2 dice pools roll matching highest [closed]

Playing with building a battle system in which opponents each roll a number of d6 equal to their Combat skill, and I want to determine the likelihood of both parties rolling the same highest value. Example - Orc rolls 4d6, with a highest die result of 5, while Gnome rolls 3d6, with his highest die also resulting in 5. . .what kind of formula can illustrate the odds of this occurring depending on the size of the pools? My hang-up is that whatever value is "highest" is not fixed, like it would be if the target roll were a straight 6 or whatever.

closed as off-topic by Oblivious Sage, Icyfire, daze413, user17995, kviiriOct 3 '17 at 7:13

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• I hate to say it, because it's a question I'd love to answer, but I think this is off-topic here--I don't see how this requires any RPG expertise (as opposed to mathematical expertise) to answer well. I hope you'll post this over at math.se, and maybe I'll drop my first answer over there =) – nitsua60 Oct 3 '17 at 2:19
• Done - appreciate the heads-up. – Drake Oct 3 '17 at 2:50
• I'm voting to close this question as off-topic because it belongs on Mathematics. – Oblivious Sage Oct 3 '17 at 3:27
• @nitsua60: And yet this question got two helpful and correct answers (one of which would've been totally off-topic on math.SE), plus your comment implicitly offering yet another one, within an hour of being posted here. Meanwhile, the math.SE version so far has one incomplete answer that doesn't fully solve the problem and (because it's on math.SE) just gives a formula with no links to any handy tools for non-mathematicians to apply it. – Ilmari Karonen Oct 3 '17 at 7:48
• ... I'm not trying to start an argument here (that's what meta is for), but it does seem to me that the fact that multiple regulars here on RPG.SE can definitively answer this question indicates that, whether or not this question falls inside the scope defined in this site's rules (as written down in the help center and on meta), it does falls squarely within the scope of this site's community expertise. Not to mention that the manner in which it was answered here is, IMO, more useful to an RPG designer than any typical math.SE answer would be. – Ilmari Karonen Oct 3 '17 at 7:49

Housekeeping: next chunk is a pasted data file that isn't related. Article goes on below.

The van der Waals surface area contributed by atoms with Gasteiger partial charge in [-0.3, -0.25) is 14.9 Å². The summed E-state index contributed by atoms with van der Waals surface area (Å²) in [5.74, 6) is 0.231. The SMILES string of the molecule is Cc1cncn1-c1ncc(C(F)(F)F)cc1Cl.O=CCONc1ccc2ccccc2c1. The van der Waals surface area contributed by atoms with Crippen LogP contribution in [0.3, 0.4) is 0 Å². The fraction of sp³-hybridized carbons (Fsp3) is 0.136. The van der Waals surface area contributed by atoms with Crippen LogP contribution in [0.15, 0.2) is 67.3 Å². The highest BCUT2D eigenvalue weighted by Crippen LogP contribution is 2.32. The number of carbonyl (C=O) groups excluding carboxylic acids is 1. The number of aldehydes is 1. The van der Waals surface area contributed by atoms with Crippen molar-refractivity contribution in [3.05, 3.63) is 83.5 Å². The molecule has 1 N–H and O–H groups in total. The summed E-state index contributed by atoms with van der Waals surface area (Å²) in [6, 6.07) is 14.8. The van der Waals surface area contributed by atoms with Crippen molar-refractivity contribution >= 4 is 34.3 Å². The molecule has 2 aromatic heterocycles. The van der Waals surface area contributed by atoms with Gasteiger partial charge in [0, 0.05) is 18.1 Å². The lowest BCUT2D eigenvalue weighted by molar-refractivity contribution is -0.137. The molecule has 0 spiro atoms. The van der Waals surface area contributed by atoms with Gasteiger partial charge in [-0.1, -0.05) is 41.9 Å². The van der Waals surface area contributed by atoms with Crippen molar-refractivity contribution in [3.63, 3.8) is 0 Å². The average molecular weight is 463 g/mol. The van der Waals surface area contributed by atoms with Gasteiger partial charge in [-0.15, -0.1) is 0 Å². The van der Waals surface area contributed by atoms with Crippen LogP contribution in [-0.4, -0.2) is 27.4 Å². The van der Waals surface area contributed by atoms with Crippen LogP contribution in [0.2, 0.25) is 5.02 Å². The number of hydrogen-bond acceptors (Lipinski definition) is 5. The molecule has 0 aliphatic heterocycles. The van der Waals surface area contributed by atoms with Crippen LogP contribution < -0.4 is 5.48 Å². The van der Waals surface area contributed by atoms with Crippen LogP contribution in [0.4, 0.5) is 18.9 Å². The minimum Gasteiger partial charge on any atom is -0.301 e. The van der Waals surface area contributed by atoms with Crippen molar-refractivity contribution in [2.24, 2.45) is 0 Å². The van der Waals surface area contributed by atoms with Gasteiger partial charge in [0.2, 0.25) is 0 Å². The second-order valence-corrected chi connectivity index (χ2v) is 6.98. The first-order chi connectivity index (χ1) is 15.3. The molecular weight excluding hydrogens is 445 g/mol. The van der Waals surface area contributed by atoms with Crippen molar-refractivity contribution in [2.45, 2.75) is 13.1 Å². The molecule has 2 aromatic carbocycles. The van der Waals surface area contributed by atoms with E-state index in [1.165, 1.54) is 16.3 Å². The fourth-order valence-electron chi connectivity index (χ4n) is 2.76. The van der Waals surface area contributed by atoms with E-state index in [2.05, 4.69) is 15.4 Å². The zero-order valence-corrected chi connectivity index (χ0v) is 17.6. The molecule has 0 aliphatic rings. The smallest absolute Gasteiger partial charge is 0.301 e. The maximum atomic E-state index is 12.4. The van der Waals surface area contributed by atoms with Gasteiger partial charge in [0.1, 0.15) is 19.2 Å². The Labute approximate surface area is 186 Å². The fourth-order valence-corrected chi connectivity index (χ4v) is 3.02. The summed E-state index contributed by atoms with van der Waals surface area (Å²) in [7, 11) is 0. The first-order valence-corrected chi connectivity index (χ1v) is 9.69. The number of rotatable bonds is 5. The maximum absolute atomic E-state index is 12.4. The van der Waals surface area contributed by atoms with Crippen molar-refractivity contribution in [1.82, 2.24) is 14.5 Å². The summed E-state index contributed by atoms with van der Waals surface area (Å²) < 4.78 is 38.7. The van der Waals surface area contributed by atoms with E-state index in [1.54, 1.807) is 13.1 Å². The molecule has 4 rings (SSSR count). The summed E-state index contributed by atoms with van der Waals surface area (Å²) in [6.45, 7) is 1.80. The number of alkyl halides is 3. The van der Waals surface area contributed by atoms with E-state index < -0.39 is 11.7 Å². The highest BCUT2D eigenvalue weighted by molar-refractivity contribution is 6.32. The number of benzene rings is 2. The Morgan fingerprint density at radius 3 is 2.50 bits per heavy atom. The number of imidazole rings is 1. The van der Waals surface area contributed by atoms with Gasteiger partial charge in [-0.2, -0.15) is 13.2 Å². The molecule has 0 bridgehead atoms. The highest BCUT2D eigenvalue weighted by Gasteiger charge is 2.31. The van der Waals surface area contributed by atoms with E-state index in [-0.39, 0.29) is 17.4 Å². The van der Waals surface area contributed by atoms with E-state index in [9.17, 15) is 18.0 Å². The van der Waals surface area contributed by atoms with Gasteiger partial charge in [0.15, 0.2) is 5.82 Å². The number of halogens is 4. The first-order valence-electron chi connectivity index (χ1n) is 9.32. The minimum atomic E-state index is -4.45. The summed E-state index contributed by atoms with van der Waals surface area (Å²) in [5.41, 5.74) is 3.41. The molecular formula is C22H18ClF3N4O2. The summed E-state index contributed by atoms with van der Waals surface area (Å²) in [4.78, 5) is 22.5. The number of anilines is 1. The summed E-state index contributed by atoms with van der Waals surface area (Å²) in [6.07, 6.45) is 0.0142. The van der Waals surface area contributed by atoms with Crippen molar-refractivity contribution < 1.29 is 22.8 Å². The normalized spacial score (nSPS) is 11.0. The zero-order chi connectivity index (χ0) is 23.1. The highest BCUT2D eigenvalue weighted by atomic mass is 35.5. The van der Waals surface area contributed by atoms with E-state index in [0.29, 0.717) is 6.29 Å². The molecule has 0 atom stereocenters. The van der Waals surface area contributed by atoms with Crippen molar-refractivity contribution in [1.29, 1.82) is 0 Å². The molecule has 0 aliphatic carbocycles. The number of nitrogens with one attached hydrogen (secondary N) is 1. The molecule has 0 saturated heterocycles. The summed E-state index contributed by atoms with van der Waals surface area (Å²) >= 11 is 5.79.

This kind of formula

We need to determine the probability of the highest of dice pool $A$ being equal to the highest of dice pool $B$. To preserve generality, assume $A$ consists of $a$ $N$-sided dice and $B$ consists of $b$ $N$-sided dice.

Let $1\le y \le N$. The probability that $Y\le y$ is the probability all the $A_i$ are $\le y$. This is $\left(\frac{y}{N}\right)^a$. It follows that the probability that $Y= y$ is $\left(\frac{y}{N}\right)^a-\left(\frac{y-1}{N}\right)^a$.

Similarly, for dice pool $B$, this is $\left(\frac{y}{N}\right)^b-\left(\frac{y-1}{N}\right)^b$.

The probability that they are the same is:

$$\sum_{y=1}^N\left(\left(\frac{y}{N}\right)^a-\left(\frac{y-1}{N}\right)^a\right)\left(\left(\frac{y}{N}\right)^b-\left(\frac{y-1}{N}\right)^b\right)$$

Easy.

Of course, if you are more interested in a practical solution for specific pools. Then you can use this anydice program and put in the numbers you want:

N: 6
A: 4
B: 3

output [highest 1 of AdN] = [highest 1 of BdN]


For this the answer is 0.3265.

• What's Y? It seems like it's (highest roll from among the pool currently under consideration), but I want to be sure I'm following you correctly. – nitsua60 Oct 3 '17 at 11:34

When I'm puzzling over dice tricks to pull that sound nifty, but I want to know how the odds work out, I use anydice.com, which spits out probability distributions for most things you'd care to do with dice.

I've plotted out your sample example here. The odds of them being equal are about 1 in 3. A brief explanation:

output {1}@3d6 - {1}@4d6 named "best of 3 minus best of 4"


Output "dice expression" named "label" is the basic anydice syntax. Mostly the name is for labeling result lines, as you can see if you switch it to graph mode. But to understand the results we'll be using table mode so the numbers are visible.

{1}@3d6 means "take the highest result of 3d6" - similarly, {3} means "take the lowest". There are built-in functions to do something that simple, too, but I carved this out of a more complicated problem I was working at the time.

Subtracting is a way to compare them, get the idea of how the difference between the highest results changes. I don't know if that matters for your system or not but I thought I'd throw it in.

When the expression results in exactly 0, the highest values of each roll are equal. Seen in table view, this happens 32.65% of the time, or about one-third.

When 4d6 comes out higher, the value is negative, at most -1. You can get that number by changing the table over to "at most" mode, which reveals that happens 40.28% of the time.

When 3d6 comes out higher, the value is positive, at least +1. Changing the table over to "at least" mode puts that at 27.08%.

The site is a useful tool to analyze probabilities, and if you're curious about the odds behind a piece of game design it's worth it to walk yourself through the tutorial.

• Since the OP's (clearly) not super-experienced with this sort of math (or they'd have done this themselves) I think this answer would be better if you explained a little more why/how you constructed the simulation and how to interpret the results. I can imagine plenty of readers looking at the chart and not knowing where you're getting the "1 in 3," or wondering what the heck a zero result has to do with the original question. – nitsua60 Oct 3 '17 at 11:32